An axiom that proves particularly true in the performing arts is that no matter how hard we try, nothing can ever be as great as it was the first time around. There is just something about premieres—the anxiety, the atmosphere, the surprise—which is almost impossible to replicate.
But the students, faculty and community members behind the Harvard Early Music Society’s (HEMS) production of Claudio Monteverdi’s L’Orfeo, going up November 18–22, are trying to do just that.
The opera is being music directed by Morton B. Knafel Professor of Music Thomas Kelly, whose popular core class “First Nights: Five Performance Premieres” focuses heavily on Orfeo’s debut. It will be presented in the somewhat unusual setting of the Horner Room in Agassiz Theatre, an environment which producers hope will be similar to that of Orfeo’s premiere in 1607.
“We know that the piece was first given in a room in a palace for a very elite audience,” Kelly says. “So we’ve decided to present it in a room, in a palace, for a very elite audience. And the room is called the Horner Room. And the palace is called Agassiz Theatre. And the very elite audience is this entire community.”
Speech Through Music
L'Orfeo is recognized by most as the first great opera, a genre so unknown at its conception that Monteverdi originally chose to describe it as a play where the actors sung their lines, a concept Kelly refers to as “speech through music.”
The opera is based on the ancient Greek legend of Orpheus, the greatest singer in the world and a demigod deeply in love with his wife, Euridice.
Shortly after the pair’s wedding, however, Euridice is bitten by a snake and dies. Orpheus, convinced this is unfair, travels to the underworld and uses his musical talents to persuade Hades to let him lead Euridice back to the world of the living.
Hades agrees on one condition: Orpheus must not look back at Euridice as they leave. Though all goes well for a while, Orpheus eventually doubts that Euridice is indeed behind him. He turns around to reassure himself and loses her.
Kelly frames the opera as a metaphor for many decisions humans are forced to make, especially when choosing between logic and intuition. “The dilemma Orpheus faces is a dilemma we all face every day—the brain says one thing, the heart says another,” he says. “So do you trust your brain or do you trust your heart? It’s central to the human condition.”
Monteverdi’s emulation of the Greeks was not confined to the opera’s plot; indeed, the inspiration for having actors sing their lines came from the tradition of Greek drama. And though Kelly describes the theme of the legend and the opera as “don’t look back,” Harvard’s production is, in some sense, a revival of a revival, an attempt to replicate a performance of 1607 which was itself duplicating a tradition of thousands of years prior.
Sackbuts, Cornetti and Regals
In choosing to make the production as historically accurate as possible, the Early Music Society and others involved in the opera have faced their share of difficulties. Finding the early instruments Monteverdi used and musicians to play them has been one of the greatest.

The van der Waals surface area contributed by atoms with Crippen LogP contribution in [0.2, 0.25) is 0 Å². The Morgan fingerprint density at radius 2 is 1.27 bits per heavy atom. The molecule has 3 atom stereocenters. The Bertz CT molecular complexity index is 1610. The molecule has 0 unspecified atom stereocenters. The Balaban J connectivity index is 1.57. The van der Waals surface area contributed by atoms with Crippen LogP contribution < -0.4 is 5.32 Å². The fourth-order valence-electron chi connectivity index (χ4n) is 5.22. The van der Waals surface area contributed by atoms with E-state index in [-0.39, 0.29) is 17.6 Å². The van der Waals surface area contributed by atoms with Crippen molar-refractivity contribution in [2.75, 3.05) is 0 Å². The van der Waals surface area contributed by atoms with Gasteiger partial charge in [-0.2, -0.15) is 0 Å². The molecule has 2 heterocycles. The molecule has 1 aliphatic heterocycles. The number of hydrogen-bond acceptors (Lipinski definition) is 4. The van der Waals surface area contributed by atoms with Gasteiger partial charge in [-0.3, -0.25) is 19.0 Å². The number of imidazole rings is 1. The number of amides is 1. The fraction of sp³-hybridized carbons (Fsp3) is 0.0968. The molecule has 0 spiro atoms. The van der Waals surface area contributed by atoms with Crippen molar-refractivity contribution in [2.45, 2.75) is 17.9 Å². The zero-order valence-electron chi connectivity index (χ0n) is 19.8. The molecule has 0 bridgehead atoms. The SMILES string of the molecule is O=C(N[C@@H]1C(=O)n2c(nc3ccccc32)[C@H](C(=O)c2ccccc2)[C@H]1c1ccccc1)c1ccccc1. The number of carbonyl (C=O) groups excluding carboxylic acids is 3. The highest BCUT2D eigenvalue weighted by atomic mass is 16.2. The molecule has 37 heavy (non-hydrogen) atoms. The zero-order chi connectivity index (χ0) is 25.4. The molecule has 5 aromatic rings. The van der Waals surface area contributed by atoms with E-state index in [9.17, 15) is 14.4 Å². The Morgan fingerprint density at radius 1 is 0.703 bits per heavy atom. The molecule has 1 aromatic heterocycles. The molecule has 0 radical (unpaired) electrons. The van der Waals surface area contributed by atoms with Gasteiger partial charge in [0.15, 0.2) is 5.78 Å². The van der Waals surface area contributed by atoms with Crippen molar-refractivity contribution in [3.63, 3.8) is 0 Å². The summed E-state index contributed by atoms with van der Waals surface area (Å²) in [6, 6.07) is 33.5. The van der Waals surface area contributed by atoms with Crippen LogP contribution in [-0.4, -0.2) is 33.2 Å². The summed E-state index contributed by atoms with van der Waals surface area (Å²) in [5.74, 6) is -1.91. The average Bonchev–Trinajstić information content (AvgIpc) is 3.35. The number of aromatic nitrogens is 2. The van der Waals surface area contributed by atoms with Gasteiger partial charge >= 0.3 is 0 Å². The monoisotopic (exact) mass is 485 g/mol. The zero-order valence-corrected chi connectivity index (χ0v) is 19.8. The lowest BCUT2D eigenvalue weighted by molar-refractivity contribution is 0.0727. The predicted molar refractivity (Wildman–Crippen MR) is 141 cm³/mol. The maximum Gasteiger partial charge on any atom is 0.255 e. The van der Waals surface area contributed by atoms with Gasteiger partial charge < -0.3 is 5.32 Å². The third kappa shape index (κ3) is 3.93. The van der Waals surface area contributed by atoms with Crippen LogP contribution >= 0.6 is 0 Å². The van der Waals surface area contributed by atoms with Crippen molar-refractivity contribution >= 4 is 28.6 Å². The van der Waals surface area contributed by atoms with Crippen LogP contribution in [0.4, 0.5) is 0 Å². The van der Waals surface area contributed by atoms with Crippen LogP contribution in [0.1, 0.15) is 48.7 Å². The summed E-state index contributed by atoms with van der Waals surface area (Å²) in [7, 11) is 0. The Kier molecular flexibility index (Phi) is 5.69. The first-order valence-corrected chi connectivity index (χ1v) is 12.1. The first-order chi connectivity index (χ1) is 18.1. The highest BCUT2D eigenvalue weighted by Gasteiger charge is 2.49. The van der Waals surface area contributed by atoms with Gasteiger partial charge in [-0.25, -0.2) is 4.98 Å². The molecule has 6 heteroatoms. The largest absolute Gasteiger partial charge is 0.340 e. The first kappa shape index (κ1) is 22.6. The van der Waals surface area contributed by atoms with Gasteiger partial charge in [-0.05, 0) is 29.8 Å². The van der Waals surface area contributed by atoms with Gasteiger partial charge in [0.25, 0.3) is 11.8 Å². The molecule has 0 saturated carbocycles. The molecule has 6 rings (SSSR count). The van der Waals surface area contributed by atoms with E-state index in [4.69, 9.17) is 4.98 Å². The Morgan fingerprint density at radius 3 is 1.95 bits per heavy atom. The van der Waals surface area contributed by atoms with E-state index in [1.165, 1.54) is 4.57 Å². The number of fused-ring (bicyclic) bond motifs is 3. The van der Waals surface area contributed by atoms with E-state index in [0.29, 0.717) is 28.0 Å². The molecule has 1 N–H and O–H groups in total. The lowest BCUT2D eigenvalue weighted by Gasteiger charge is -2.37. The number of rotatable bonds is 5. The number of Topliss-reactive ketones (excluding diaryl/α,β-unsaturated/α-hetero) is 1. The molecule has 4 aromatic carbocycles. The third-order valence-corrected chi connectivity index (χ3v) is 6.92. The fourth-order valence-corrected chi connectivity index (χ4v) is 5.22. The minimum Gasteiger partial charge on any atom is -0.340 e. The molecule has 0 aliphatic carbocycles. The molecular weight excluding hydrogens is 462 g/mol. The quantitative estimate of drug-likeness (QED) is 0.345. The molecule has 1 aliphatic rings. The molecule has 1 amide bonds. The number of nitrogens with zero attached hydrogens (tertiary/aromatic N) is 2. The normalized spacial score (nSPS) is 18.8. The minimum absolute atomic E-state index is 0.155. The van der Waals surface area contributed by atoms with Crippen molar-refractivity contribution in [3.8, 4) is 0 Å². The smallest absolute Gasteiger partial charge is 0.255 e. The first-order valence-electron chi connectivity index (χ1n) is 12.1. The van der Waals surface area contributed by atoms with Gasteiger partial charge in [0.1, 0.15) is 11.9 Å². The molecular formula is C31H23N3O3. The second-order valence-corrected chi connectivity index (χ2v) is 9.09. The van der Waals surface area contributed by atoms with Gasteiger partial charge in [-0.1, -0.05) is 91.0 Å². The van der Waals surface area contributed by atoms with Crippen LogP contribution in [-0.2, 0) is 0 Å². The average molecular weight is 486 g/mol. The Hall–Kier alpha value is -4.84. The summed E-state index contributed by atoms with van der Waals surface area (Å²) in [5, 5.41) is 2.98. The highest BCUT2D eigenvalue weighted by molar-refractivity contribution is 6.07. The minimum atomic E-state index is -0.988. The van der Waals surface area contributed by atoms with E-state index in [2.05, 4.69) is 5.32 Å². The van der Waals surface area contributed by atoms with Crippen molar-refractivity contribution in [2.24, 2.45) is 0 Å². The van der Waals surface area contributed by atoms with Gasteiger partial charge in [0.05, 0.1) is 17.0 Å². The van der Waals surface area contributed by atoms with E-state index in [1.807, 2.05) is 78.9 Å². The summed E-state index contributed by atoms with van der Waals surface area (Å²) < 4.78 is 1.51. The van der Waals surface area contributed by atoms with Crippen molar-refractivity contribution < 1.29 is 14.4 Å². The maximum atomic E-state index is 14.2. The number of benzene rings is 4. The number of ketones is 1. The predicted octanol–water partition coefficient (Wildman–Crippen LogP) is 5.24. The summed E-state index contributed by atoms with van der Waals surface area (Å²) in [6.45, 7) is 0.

“You’ll see instruments you’ve never seen before,” says Michael V. Givey ’06, who is one of the co-producers of the opera and the president of HEMS. Indeed, the show will make use not only of traditional strings with a slightly altered sound, but also the cornetto, a curved finger-hold trumpet which sounds similar to the voice; the regal, an Italian organ; and the sackbut, a precursor of the trombone.
HEMS has borrowed many of these instruments from private collections or other institutions, including Oberlin College and the New England Conservatory of Music.
Producers and directors have also had to face the challenges of working in a space like the Horner Room and finding singers who could remain true to the light, lyrical quality of the opera.
For the latter, they chose to open auditions not only to Harvard students and graduate students, but also to members of the Boston and Cambridge community. Although many parts will be played by Harvard affiliates, Orfeo, a role which Kelly describes as “stupendously beautiful, stupendously difficult” will be portrayed by singer Aaron Sheehan.
The decision to use a translation of the opera into English rather than singing it in the original Italian also presented a quandary. In the end, Givey says, Kelly and stage director Zoe VanderWolk ’05 decided that communication between the cast and the audience was most important, and therefore decided to perform it in English.
Funding was also an issue, as the decision to present Orfeo in a much smaller venue than usual means that producers cannot count on ticket sales for the majority of their revenue. HEMS has managed to make this portion up through donations from supporters, balances from previous shows and the work of volunteers.
Despite their challenges, participants remain optimistic and enthusiastic about their production and the opera itself, eagerly looking forward to their own first night.
“How do you describe great art? It’s exciting. It’s envigorating,” says Givey when asked about his favorite aspects of L’Orfeo. “There’s nothing better. I love this opera.”